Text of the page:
Akademos, Inc., a leading provider of integrated online bookstores and marketplaces to educational institutions, announced today that it has launched a digital reader that will allow its member institutions to access electronic content from traditional publishers and from open resources, such as the Connexions Consortium, World Public Library, the Guttenberg Project, and many others.
. . . .
The Akademos eReader, which is compatible with the emerging standard ePub format, allows students to create notes, highlight, annotate, and collaborate with fellow students. And those students who would also like a print copy of the text can easily order one directly through the eReader itself.
Time will tell, as they say.
Hat tip to Inside Higher Ed.
Wednesday, July 27, 2011
Over at PrawfsBlawg, Tun-Jen Chiang says the answer is yes. Are judges really seeking from law prof briefs help in legal analysis from people with expertise and time to conduct research? Professor Chiang says no. He says they are looking for support for their conclusions, but would prefer to find support in doctrinal articles rather than briefs:
But help in legal analysis and decision-making is not what judges are really looking for. A modern judge has lots of help on legal analysis from numerous sources like law clerks and staff attorneys, in addition to the parties’ attorneys, with Lexis and Westlaw making research ever more easy. The contribution that a law professor can provide on top of this is minimal. What judges really want from law professors are convenient citations to support an outcome the judge already has in mind, but that the judge wants to attribute to an authoritative and “objective” source other than the judge himself. An amicus brief provides less of the appearance of authority and objectivity than a law review article does. Our depriving judges of one traditional source of the sheen of objectivity that is necessary to sustain the formalist myth is what really drives the complaints from those quarters.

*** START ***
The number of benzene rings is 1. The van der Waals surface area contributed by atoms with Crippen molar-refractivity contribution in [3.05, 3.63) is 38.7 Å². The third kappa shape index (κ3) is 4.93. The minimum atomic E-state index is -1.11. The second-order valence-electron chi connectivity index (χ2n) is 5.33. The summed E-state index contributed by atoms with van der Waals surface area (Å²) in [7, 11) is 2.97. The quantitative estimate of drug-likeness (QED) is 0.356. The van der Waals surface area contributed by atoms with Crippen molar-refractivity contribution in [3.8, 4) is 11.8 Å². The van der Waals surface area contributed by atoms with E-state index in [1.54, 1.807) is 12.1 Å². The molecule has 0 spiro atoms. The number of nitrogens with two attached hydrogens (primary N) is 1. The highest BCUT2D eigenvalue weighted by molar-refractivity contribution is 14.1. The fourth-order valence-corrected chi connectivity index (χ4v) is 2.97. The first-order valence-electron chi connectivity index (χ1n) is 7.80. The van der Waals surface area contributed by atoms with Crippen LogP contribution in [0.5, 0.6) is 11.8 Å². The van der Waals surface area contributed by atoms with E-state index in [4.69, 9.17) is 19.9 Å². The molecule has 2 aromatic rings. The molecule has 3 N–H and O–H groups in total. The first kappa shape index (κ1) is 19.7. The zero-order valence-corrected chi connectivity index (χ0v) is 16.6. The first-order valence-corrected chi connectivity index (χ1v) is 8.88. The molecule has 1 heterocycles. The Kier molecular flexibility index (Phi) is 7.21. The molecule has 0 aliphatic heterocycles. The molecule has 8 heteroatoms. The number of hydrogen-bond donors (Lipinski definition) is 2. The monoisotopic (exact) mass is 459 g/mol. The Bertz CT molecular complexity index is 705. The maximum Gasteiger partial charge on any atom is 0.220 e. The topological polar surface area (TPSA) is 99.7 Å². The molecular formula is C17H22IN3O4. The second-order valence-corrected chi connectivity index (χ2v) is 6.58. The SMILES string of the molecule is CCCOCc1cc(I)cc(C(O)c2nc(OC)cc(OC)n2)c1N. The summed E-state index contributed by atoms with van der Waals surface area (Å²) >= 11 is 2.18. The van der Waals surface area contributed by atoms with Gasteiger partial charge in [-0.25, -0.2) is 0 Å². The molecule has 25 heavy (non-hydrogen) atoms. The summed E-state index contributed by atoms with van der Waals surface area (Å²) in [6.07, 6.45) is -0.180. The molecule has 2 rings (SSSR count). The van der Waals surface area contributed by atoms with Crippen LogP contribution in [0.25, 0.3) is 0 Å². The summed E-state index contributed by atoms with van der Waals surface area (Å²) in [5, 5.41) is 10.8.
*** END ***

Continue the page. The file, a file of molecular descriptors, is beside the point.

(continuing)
I hesitate to venture an opinion. Your answer will depend on how much of a legal realist you are.
If you’re looking for a nice little place in Venice, California, you can’t go wrong with the cottage in which lived the Dude from The Big Lebowski. Actually what you’d be buying is a compound of six one bedroom cottages, so the total price is $2,295,000, but I’m sure you could more than make up for that with higher rent, as long as each one had a peed-upon rug.